Then, different expressions will be developed for the tax systems set out in the table above.

Classical System

In this system, corporate income tax and shareholders’ tax are separate and the dividends and interest income tax rate is the same(T_sd=T_b). In this system the tax shield is equal to the corporate tax rate, as shown in the following equation. In this case, the effects or distortions caused by the impact of inflation, usual as in Argentina´s context, are not considered.


For the calculation corresponding to the present value of tax savings as perpetual income taking a non-contingent approach, the classical expression is used


To calculate the weighted average cost of capital, expression (3) is used and the value of the levered company corresponds to equation (4).

Modified Classical System

This system presents, in relation to the classical system, the variant that dividends and interest on debt are taxed at different rates. There is no integration in this tax system between the tax paid by companies (Tc) and the tax paid by shareholders T s d . Therefore k=b=0. The periodic tax shield is derived from the following expression


Unlike Miller's proposal (1977), Ts represents in this case an average personal tax on dividends and capital gains as explained in the General Model equations. In this case, the dividend is distributed over the residual cash flow, this is FFR = [ FFL × ( 1 T c ) ] r × D where FFR represents the residual flow resulting from the difference between the free cash flow after corporate tax and the flow of interest and repayment of debt. In the event that the company is obliged by law to build up reserves from the income, it should consider these issues when applying the formula.

The value of tax savings in perpetuity is given by the formula below. The effect of the particularities of Argentina's income tax, which, for example, provides for the counting of accumulated losses from previous periods, is not considered in this case.


The determination of the weighted average cost of capital, cash flows and value of the levered company follows the logic of Miller’s model (1977), where the rate T_sd is replaced by T_s

Partial dividend inclusion system

This system is characterized by the lack of integration between corporate taxes and shareholders’ taxes, as well as by taxing at the shareholder level only a portion of dividend income, in particular dividends in shares. The economic effect of this system is similar to taxing dividends at a lower rate7. The applicable expressions are the same as in the modified classical system, with a dividend effective rate T s g (*) arising from adjusting the nominal rate. To calculate the tax paid by shareholders the percentage of dividends subject to tax x% is applied on the T s g dividend tax rate. In this case, the formulas of the modified classical system are valid to calculate tax savings, cash flows, the weighted average cost of capital and the company value, with the exception that to calculate Ts the percentage of dividends that are taxed x% must be considered, as it arises from the following expression,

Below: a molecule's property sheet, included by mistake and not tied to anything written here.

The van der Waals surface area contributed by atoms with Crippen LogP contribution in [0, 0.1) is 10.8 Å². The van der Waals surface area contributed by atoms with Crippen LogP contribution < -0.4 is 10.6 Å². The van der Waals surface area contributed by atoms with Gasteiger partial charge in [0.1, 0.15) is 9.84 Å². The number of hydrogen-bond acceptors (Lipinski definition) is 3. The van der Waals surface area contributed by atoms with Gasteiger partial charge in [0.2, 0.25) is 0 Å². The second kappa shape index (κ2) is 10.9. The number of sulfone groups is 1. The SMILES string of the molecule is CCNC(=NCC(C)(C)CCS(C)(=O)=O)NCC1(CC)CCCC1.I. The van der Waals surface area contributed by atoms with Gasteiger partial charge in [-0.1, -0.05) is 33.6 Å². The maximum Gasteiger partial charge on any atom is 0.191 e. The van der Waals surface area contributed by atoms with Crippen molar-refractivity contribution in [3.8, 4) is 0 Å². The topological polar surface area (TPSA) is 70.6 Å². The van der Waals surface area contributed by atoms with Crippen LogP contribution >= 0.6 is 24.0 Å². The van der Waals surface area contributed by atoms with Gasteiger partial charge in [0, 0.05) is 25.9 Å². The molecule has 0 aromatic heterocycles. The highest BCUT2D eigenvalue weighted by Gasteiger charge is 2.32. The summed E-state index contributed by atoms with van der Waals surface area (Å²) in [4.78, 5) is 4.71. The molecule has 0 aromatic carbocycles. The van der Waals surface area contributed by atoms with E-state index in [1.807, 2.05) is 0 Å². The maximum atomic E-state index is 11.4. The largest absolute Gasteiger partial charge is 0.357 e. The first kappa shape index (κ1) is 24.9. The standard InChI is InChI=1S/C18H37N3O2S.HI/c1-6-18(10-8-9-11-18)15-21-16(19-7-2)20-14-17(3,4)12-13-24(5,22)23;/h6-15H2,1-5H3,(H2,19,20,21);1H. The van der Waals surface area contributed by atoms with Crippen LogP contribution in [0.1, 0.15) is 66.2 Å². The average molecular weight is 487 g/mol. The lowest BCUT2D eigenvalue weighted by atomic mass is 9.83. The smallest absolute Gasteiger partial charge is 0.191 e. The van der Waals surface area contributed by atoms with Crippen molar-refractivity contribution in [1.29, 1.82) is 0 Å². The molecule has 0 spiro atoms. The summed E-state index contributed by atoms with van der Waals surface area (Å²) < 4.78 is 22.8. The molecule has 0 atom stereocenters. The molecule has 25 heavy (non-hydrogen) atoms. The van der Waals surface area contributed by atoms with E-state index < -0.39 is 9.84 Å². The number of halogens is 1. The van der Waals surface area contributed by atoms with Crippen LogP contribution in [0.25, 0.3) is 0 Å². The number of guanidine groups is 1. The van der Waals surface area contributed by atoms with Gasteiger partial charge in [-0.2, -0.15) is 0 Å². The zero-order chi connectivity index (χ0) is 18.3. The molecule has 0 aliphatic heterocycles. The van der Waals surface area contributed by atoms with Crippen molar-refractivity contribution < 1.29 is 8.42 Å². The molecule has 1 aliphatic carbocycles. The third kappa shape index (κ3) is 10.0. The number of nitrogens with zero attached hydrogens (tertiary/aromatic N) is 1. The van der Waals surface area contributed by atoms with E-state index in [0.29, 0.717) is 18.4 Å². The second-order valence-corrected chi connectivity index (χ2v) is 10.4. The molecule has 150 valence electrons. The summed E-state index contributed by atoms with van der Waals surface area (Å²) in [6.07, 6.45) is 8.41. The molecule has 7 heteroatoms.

Cash Dividend Exemption system

In this system cash dividend income is not taxed ( T s d = 0 ) capital gains income and corporate income are taxed. The expressions are similar to the classical system with the adjustment; ( T s d = 0 ) and T s = ( 1 δ ) × T s g . The expressions to be used for calculating tax savings, cash flows, the weighted average cost of capital and the company value, are the same as those in the modified classical system, with the exception already stated for Ts.

Partial integration system

Under this system, a tax credit is granted to shareholders for part of the tax paid by the company (corporate tax). Shareholders consider dividend income to be dividends distributed in cash by the company plus a .- portion of corporate taxes. When calculating its taxable amount the shareholder computes the distributed dividend, δ×FFR×(1-Tc), plus a portion k of the corporate tax, calculated as: k×δ×Tc×FFL, as set out in Equation 16.


Some laws allow to deduct a smaller portion b, from the taxes paid by the company for their personal taxes ( k =1, b <1). A portion b of the corporate tax calculated as: b×Tc×(FFL-r×D) is computed as the payment of the calculated dividend tax. In this case the tax paid by the shareholder T p s is,